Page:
In the Western world, we don’t play games with pain the same way we do with pleasure. When it comes to treating pain relief at your GP, the more subjective, the bigger the script can be. Speaking from personal experience with an immediate family member battling mental health (Mellon Collie and the Infinite Sadness, to randomly quote a Smashing Pumpkins song), I have questioned the scripts plenty of times. But I’m reminded of this: who’s place is it to say you’re not in enough pain to warrant any medication?

That’s not the purpose of this investigation into Codeine. It’s about treating the cause, not the symptom. Having said that, the decision to change how we access Codeine may be a bit of a hassle. Sometimes waiting at the doctor’s office is more of a headache than the actual headache. Wouldn’t you want a permanent fix, if possible, instead of the Band-Aid effect of Codeine? I know which one I’d prefer, but I also know what I’d be more likely to do.

When it comes to Class A-Z drugs, prescription and over-the-counter, we’re essentially talking about the same family—the whole clan: cousins, nieces, nephews, and let’s not forget any parties who are made accountable by God and the State (the step-mum/dad and whatever step-in-between), y’all included too. These medications are used to alter, magnify or numb pain in the human body. Modern medicine has shown us this, and so has the drug epidemic. Bottom line is this: we do NOT want to be in, stay in, or be subject to possible pain (unless you’re into BDSM; in that case, how you doin’?), but at what lengths and at the cost of whom?

Reports show there are much better alternatives to Codeine containing OTC formulations with a combination dose of 200mg ibuprofen/500mg paracetamol. This was made effective in a head-to-head trial against paracetamol 500mg/Codeine 15mg tablets. The truth is an unsupervised dosage can have serious risks with no real benefits. No doubt a fair share of GPs and hospitals have seen cases of liver damage due to high paracetamol doses. I’ve seen my fair share of overindulgence in pills unfortunately for no other reason but boredom.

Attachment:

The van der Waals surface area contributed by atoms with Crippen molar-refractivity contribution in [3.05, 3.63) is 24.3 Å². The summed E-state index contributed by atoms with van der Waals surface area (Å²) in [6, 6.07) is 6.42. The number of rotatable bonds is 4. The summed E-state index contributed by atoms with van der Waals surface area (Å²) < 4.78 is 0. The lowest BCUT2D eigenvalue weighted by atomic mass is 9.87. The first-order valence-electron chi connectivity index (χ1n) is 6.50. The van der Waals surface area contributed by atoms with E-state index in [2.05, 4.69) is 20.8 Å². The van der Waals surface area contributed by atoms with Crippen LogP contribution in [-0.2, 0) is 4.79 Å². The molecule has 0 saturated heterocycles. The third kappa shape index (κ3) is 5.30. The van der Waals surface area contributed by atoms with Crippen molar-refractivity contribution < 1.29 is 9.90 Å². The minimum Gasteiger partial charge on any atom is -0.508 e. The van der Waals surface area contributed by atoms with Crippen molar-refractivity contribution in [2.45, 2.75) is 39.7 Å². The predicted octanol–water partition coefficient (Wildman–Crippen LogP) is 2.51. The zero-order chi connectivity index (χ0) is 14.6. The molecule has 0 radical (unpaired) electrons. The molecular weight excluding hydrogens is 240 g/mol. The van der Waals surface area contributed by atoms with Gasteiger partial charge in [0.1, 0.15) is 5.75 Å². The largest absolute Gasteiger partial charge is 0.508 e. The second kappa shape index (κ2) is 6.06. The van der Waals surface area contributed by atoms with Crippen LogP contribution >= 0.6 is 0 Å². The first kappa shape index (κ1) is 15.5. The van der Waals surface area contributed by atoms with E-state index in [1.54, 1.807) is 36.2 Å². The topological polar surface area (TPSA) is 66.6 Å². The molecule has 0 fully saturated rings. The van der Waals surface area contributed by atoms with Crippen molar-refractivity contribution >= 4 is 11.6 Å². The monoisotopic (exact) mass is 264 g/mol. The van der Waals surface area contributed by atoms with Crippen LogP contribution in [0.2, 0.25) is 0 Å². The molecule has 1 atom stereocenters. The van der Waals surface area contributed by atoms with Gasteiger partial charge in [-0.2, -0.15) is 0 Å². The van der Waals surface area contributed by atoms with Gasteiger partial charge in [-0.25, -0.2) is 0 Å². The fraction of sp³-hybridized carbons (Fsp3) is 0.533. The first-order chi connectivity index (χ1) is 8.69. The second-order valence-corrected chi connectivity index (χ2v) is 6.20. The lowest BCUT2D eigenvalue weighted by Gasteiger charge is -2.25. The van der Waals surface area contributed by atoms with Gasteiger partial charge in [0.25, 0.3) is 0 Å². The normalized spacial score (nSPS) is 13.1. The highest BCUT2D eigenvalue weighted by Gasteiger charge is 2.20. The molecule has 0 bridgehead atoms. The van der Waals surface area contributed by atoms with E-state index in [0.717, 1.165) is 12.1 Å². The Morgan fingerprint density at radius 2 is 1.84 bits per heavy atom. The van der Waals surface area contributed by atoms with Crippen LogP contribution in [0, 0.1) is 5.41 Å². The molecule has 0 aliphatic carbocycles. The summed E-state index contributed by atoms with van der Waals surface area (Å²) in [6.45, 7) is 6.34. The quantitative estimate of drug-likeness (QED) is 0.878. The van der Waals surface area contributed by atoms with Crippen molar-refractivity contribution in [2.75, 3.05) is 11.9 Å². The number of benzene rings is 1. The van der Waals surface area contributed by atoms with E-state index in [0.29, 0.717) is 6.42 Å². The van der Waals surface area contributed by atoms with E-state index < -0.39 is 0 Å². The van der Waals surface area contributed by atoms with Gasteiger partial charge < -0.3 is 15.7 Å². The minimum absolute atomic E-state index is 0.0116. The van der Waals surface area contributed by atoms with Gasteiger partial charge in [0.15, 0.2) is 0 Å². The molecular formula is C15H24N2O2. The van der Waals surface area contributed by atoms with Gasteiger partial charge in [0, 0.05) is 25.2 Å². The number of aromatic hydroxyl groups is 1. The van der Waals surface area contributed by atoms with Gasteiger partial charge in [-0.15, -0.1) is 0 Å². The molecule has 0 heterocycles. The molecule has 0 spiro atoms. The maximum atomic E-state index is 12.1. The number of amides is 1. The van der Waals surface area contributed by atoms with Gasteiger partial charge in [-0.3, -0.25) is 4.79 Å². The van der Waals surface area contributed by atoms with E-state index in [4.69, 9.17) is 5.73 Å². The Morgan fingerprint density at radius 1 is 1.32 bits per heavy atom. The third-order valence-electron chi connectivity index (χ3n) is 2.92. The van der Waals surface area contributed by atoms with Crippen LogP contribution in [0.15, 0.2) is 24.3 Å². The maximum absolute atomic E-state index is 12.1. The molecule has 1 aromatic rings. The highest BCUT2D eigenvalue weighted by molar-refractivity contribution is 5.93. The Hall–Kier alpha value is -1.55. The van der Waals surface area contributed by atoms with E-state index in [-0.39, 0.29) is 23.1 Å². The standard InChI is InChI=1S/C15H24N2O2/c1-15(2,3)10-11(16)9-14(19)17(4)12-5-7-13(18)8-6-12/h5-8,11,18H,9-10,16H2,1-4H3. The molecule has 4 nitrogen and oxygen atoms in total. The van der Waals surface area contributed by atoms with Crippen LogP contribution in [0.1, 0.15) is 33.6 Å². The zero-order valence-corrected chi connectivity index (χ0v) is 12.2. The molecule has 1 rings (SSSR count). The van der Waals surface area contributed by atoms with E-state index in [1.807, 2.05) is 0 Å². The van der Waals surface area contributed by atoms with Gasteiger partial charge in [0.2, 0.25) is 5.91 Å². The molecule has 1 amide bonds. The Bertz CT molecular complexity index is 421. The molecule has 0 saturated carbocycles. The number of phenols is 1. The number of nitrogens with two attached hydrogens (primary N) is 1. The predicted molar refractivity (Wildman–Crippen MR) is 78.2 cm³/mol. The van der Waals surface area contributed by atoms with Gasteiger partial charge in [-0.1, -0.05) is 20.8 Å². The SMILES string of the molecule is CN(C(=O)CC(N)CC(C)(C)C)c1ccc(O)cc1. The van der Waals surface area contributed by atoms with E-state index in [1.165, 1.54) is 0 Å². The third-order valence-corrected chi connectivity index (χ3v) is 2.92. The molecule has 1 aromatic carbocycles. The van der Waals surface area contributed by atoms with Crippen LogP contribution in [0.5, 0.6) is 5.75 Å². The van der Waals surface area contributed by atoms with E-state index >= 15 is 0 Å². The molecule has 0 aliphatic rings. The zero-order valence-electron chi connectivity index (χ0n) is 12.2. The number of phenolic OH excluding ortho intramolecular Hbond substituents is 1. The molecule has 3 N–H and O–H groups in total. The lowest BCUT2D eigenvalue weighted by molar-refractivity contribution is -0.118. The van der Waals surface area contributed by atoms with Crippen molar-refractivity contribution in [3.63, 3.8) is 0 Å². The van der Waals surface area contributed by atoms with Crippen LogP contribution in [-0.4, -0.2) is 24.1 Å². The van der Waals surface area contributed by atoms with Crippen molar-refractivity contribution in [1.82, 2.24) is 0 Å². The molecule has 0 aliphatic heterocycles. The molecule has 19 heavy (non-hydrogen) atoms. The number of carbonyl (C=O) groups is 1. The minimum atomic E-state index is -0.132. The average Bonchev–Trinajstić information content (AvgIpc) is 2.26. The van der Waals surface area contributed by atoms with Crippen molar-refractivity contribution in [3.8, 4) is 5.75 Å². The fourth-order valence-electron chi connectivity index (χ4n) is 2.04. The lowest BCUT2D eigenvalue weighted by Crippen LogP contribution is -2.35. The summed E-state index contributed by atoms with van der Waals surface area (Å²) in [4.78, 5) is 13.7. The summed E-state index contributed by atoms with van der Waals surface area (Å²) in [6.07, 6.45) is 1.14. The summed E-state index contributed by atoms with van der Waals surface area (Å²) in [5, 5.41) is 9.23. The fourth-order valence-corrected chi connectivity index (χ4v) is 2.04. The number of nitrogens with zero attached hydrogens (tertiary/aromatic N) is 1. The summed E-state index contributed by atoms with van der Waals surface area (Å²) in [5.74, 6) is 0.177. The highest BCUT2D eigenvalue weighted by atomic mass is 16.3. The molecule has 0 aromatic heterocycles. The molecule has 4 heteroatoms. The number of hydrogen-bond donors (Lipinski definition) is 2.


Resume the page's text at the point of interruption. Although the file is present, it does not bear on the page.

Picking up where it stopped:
Regular Codeine use can cause chronic rebound headaches with difficulties in reducing or stopping the dosage. Countries such as the US, Sweden and Germany have already made the shift from over-the-counter to prescription only. Will there be change from documented harm due to addiction from addictive and non-addictive doses? Only time can tell. It will take more than just a prescription to shift the view society has on the benefits of Codeine. Staff working in pharmacies will not be able to consistently monitor potential substance abusers, because there is no one-size-fits-all expression.

Regardless of whether this is passed in profession is not the point. We need to reevaluate how we see pain and how we deal with it. One white pill here could save a life; another could end it. The choice, undoubtedly, belongs to you. The difference could save you from being a statistic, instead of part of the solution.

By Margretta Sowah


 

This article was written by Margretta Sowah; a freelance writer and Fashion Marketer based in Sydney. All opinions expressed are her own. She cannot be held liable for bad taste. She also likes to spin yarn from time to time. Read more at:  Blaire Creatives